Sufferers From Gout Often Deal With Troublesome Pain
A common, complex type of arthritis capable of afflicting anyone, gout is characterized by severe, sudden attacks of swelling, tenderness, redness, and pain in the joints. A common site of these effects is the joint located at the big toe's base. Gout attacks can strike suddenly. They can wake someone up in the night, bringing them to alertness with a sensation as though their big toe has been lit on fire. The joint thus affected is swollen and hot, so tender that the light burden of a sheet's weight can seem intolerable. Gout occurs when urate crystals build up in one or more joints. Because men tend to have higher levels of uric acid, they are more likely to develop gout. However, women's levels of uric acid approach the levels of men following menopause.
Gout has a specific cause and that is urate cyrstals. These crystals accumulate in a joint or joints. This causes inflammation and intense pain. Such urate crystals may form when the blood contains high levels of uric acid. The body breaks down purines, which occur naturally in the body, producing uric acid. Purines can also be found in particular foods. These include steak, seafood, organ meats, alcoholic beverages, and drinks that have been sweetened with fructose. When functioning normally, any uric acid that is produced will dissolve in the blood, passing through the kidneys and out in the urine. But when the kidneys excrete too little, or the body produces too much uric acid, it builds up. Sharp urate crystals build up in this case, needlelike formations in joints or surrounding tissues. Uric acid levels may also be increased by diet, obesity, diabetes, high blood pressure, metabolic syndrome, and certain medications.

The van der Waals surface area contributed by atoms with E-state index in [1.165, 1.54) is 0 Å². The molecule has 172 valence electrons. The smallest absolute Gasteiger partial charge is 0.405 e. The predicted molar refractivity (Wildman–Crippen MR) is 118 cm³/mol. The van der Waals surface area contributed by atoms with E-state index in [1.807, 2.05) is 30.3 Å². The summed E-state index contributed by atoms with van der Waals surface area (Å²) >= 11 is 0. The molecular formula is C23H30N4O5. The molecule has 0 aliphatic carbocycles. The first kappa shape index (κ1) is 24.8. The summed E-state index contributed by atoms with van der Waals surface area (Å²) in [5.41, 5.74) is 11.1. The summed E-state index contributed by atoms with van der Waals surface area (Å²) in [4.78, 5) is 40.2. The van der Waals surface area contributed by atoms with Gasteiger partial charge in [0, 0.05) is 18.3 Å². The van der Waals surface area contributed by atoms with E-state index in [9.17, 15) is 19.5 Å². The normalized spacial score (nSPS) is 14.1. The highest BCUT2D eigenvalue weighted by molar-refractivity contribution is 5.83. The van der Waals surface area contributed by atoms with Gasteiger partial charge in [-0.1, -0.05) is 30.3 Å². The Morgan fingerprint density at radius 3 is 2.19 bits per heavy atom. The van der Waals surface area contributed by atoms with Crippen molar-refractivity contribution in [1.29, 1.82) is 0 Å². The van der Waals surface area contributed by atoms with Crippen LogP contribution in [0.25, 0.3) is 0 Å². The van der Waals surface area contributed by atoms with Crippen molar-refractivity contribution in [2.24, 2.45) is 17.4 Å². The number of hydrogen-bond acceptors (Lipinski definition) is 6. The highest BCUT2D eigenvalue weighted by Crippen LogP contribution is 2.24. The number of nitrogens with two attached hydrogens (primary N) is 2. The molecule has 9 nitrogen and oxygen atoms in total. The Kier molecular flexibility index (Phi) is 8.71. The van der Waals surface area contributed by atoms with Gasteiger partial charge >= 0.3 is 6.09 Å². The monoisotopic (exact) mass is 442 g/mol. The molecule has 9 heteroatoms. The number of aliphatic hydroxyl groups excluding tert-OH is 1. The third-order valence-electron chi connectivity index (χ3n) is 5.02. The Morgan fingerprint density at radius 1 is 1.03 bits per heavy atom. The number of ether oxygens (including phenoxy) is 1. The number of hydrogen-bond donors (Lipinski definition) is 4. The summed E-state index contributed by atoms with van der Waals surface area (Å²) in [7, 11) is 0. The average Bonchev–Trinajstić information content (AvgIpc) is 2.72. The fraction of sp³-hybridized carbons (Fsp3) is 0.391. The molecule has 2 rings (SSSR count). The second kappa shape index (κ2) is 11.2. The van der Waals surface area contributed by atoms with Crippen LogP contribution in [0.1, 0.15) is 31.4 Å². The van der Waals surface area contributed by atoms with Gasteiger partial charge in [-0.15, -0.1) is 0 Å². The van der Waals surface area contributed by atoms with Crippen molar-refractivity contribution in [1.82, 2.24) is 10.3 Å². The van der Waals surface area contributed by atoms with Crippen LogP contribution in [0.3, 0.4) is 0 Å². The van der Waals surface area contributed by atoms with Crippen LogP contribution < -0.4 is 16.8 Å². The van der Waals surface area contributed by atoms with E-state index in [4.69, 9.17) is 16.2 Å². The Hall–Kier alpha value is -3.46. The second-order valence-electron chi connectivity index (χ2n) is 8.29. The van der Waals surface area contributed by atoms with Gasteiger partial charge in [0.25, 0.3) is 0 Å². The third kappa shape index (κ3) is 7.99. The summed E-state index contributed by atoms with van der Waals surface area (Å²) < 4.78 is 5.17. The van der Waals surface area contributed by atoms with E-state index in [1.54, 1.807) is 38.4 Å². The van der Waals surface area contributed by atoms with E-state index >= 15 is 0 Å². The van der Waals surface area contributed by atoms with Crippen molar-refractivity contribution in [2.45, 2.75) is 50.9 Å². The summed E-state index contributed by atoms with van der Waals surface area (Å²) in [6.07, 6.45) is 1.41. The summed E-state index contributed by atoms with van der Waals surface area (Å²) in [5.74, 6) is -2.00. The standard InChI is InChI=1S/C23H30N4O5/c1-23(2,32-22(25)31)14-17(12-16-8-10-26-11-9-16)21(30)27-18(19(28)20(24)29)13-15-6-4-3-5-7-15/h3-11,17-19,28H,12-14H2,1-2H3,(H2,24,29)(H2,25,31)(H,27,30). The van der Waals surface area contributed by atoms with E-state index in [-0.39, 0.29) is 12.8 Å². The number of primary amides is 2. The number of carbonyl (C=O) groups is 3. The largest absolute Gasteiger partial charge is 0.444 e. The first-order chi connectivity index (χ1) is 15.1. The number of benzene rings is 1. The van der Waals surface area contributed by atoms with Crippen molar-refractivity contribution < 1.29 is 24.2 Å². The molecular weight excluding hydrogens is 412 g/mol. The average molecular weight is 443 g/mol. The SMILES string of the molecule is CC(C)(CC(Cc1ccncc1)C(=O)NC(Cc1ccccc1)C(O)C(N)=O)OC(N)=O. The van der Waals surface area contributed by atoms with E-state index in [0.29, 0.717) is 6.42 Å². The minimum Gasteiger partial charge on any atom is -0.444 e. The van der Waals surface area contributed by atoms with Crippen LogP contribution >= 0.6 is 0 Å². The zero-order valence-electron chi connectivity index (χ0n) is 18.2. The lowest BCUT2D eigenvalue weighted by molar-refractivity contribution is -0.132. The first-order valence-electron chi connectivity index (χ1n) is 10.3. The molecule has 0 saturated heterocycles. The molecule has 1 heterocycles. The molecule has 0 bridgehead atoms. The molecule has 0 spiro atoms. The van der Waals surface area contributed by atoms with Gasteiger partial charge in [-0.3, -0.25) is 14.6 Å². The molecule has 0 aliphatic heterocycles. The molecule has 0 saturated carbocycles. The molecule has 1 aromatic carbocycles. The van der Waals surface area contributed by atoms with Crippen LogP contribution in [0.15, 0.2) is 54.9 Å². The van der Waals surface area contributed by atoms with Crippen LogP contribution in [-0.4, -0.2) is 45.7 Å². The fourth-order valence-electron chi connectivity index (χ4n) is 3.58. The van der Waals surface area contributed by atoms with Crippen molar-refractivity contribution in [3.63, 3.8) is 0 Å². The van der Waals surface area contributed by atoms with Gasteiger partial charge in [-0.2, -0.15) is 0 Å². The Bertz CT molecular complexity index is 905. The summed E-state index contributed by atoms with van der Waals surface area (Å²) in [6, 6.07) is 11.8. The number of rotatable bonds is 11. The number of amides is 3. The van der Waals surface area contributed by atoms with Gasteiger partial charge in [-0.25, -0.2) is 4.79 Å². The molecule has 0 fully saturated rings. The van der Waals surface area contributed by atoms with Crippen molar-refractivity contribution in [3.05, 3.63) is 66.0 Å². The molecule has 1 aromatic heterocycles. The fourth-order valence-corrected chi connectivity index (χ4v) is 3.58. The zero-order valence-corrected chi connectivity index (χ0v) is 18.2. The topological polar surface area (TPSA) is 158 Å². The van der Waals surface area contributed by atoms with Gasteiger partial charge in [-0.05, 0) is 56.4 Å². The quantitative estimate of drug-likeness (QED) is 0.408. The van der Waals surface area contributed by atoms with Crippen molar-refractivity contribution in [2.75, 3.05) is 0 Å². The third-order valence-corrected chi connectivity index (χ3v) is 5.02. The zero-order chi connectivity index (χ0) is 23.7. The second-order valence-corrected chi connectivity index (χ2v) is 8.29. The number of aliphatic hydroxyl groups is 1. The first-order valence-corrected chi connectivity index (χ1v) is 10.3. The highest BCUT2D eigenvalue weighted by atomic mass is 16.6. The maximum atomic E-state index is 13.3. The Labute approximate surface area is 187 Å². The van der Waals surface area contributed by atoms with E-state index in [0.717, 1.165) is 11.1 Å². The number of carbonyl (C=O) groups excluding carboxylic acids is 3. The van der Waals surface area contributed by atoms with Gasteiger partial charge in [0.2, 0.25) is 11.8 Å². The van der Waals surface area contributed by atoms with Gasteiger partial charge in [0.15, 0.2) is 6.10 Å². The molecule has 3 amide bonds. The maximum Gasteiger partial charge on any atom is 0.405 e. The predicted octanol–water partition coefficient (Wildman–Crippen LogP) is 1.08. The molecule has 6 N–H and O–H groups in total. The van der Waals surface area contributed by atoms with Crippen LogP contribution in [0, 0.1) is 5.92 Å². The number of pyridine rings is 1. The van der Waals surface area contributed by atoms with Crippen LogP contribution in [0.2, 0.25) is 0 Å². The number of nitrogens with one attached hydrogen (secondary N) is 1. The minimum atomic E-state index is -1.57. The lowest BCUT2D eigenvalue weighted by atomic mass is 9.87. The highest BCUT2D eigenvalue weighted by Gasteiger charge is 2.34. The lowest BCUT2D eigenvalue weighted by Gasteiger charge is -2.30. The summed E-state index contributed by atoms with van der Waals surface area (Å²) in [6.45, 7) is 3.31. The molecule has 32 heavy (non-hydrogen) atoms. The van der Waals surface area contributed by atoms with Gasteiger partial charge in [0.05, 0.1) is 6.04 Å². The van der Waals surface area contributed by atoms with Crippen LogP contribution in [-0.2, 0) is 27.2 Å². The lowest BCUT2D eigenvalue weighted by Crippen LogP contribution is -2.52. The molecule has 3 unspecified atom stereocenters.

Signs of Gout
The symptoms and signs of gout nearly always arrive abruptly, frequently appearing in the night. The main sign of gout is intense pain in a joint or in several joints. While it typically strikes the large joint found in the big toe, any joint can experience the swelling and pain of a gout attack. These other joints often include fingers, wrists, elbows, knees, and ankles. The pain is usually at its most severe inside a span of four to twelve hours once the attack has begun. Another sign, once the worst of the pain has faded, is lingering joint discomfort. This can endure from days to weeks. Further indications include inflammation of the affected joints as well as redness. They become swollen, red, warm, and tender. Finally, as the flare-up of gout continues, the affected joints may experience a reduced range of motion. The joints may be incapable of normal movement.
With self-management strategies and medical treatment, gout can be managed and treated effectively. Consulting a healthcare provider may result in one or more options. To manage flare-up pain, a variety of different medications can be chosen and provided. The prevention of future flares can be achieved with alterations to lifestyle and diet. People with recurrent flare-ups of gout can try losing weight, reducing the amount of purine-rich food in their diets, limiting their intake of alcohol, and avoiding certain medications that are associated with hyperuricemia. When people experience uric acid in chronic high levels, kidney stones and tophi may form. Tophi are deposits of uric acid under the skin; they are hard and uncomfortable.
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